Readers of this blog know that in the last year I've become a diehard Bar Method devotee, but last week I found myself cheating on the Bar Method to try the newest barre fitness studio in Vancouver, Pure Barre. This is Pure Barre's second location in Canada and its first in Vancouver, and in trying out the 55-minute class, I learned that not all barre workouts are created equal. So how does Pure Barre compare to my regular Bar Method classes? All the details are in an in-depth review after the jump!
A top that covers your midriff, bottoms that go past your knees (no shorts!), and grippy socks.
Class length & structure
A 55-minute Pure Barre class follows a fairly set structure like other barre workouts. There are warm-ups, followed by upper-body, thigh/seat and ab exercises, as well as core work on mats and cool-down stretches. The exercises target specific muscle groups, and intervals of intense activity are punctuated by stretches to recover and stretch out warm muscles. For the class, you'll need a mat, a rubber ball, a resistance band, and light weights—all provided by the studio.
Pure Barre is a much faster-paced barre class than I'm used to, with fewer interval breaks and more all-over exercises. In Bar Method, I usually work one muscle or muscle group to the point of fatigue/shaking for 2-minute intervals, then rest/recover with a stretch. However, in Pure Barre, it might be a 6-8 minute interval before the stretch comes. The exercises flow one right after another, often challenging multiple muscle groups at once and using much bigger movements. For example, during one set of crunches—where I was reaching opposite arms to opposite legs while scissoring my limbs in the air—I could feel my abs, obliques, and the insides of my legs working OT while sweat poured down my face. The next day my quads and core were definitely sore.
As studio owner Tanya Schneider explained after class, flow is the top priority in Pure Barre classes to keep heart rates up and students' minds engaged. Corrections are few and far between, and are always done hands-on or verbally with the microphone off. According to Pure Barre, it's normal to feel completely confused at first and it might take 3-4 classes to catch on to the choreography and structure. If you're really lost, they offer free monthly 75-minute workshops to break down proper form for each exercise.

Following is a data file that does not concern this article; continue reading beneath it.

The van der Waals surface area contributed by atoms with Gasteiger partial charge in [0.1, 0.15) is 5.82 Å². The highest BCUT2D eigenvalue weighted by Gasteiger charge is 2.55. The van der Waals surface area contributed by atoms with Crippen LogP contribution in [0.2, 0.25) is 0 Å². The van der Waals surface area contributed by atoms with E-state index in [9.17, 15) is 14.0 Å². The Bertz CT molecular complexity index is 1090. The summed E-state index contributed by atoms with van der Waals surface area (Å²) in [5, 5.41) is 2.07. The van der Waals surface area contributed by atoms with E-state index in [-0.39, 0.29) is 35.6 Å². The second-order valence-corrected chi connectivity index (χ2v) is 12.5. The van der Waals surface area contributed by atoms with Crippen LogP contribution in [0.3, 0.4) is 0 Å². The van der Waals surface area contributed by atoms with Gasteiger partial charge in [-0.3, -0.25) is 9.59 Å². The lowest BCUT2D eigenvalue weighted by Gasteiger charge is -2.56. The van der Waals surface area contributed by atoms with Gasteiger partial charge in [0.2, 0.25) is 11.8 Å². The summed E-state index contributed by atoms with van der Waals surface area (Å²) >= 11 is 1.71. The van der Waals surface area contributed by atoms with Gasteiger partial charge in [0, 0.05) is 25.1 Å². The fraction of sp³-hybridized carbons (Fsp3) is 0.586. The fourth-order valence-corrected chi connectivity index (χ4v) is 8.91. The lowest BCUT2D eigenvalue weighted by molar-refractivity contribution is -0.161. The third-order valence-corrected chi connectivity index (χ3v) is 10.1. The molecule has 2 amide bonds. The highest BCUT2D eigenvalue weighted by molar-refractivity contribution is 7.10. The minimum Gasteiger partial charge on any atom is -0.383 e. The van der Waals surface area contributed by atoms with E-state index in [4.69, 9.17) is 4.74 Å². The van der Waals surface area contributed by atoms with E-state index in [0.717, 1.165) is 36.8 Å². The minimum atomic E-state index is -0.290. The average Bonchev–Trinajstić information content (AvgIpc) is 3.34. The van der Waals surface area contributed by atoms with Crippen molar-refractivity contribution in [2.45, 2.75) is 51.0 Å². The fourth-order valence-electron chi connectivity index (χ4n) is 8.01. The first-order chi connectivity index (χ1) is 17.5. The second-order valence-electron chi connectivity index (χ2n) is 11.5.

The teaching style is probably what I disliked most about the class. I'm not the most body-aware and I like corrections and lots of verbal cues on what I should be doing. Take your gaze here, bring your navel to your spine to engage your abs, square your hips, layer on your breath—that sort of thing. Because Pure Barre exercises use bigger all-over body movements than Bar Method, I felt like I was at greater risk of having bad form and pulling something, which made me yearn for precise instructions even more. For these reasons, a first Pure Barre class can be more intimidating for newbies than a first Bar Method class.
Another thing that threw me off is the counting style. In Bar Method, instructors signpost how many reps you have and how much you have left to do (e.g. "Second to last thing," "Final 30 and you're done"), which I really like because I can anticipate how hard I need to push myself and for how long, and if there are just a couple more reps left in something I'll push harder because I know it's only for 10 or 20 more seconds. In Pure Barre, however, it feels like you go ad infinitum until at some point the instructor says "Final 10" out of nowhere. I found my concentration and motivation flagging during several of the exercises because I was gassing out and I had no idea how much longer I needed to last.
Sorry, Pure Barre, but Bar Method wins this one.
Pure Barre: Non-locking cubby-holes; two washrooms with some Saje aromatherapy products if you're in need of a refresh; no additional changing or shower facilities. I highly, highly recommend you arrive dressed and ready to go.
Bar Method: Individual lockers with built-in locks; fresh towels; 3 shower stalls with natural shampoo, conditioner and body wash; an entire changing area stocked with lotion, tissues, makeup remover wipes, dry shampoo, deodorant, and even heat styling tools.
The prices are slightly more affordable at Pure Barre. Drop-in classes at Pure Barre are $25. 5, 10, and 20-class packs are $110, $200 and $350, respectively. You can also purchase unlimited classes for 1 month ($225), 3 months ($200/month), 6 months ($190/month), and 12 months ($175/month). Additionally, there are specials for new clients ($99 for 1 month unlimited, students ($150 for 1 month unlimited), new moms ($450 for 3 months unlimited), and brides-to-be ($450 for 3 months unlimited).
The Kitsilano studio (1907 W. 4th Ave.) is a little out of my way as I work downtown and live in Mt. Pleasant. That being said, it's terrific for those who live in Kits within walking distance, and a second Pure Barre studio is set to open in more transit-friendly Yaletown later this year.
Pure Barre is a great option if you:
- Crave a faster pace and higher intensity in barre class.
- Don't require a lot of precise instruction to maintain good form.
- Live in Kits.
- Are used to going to and from exercise classes in workout gear.
Personally though, I prefer the teaching style and amenities at Bar Method, as well as its convenient location.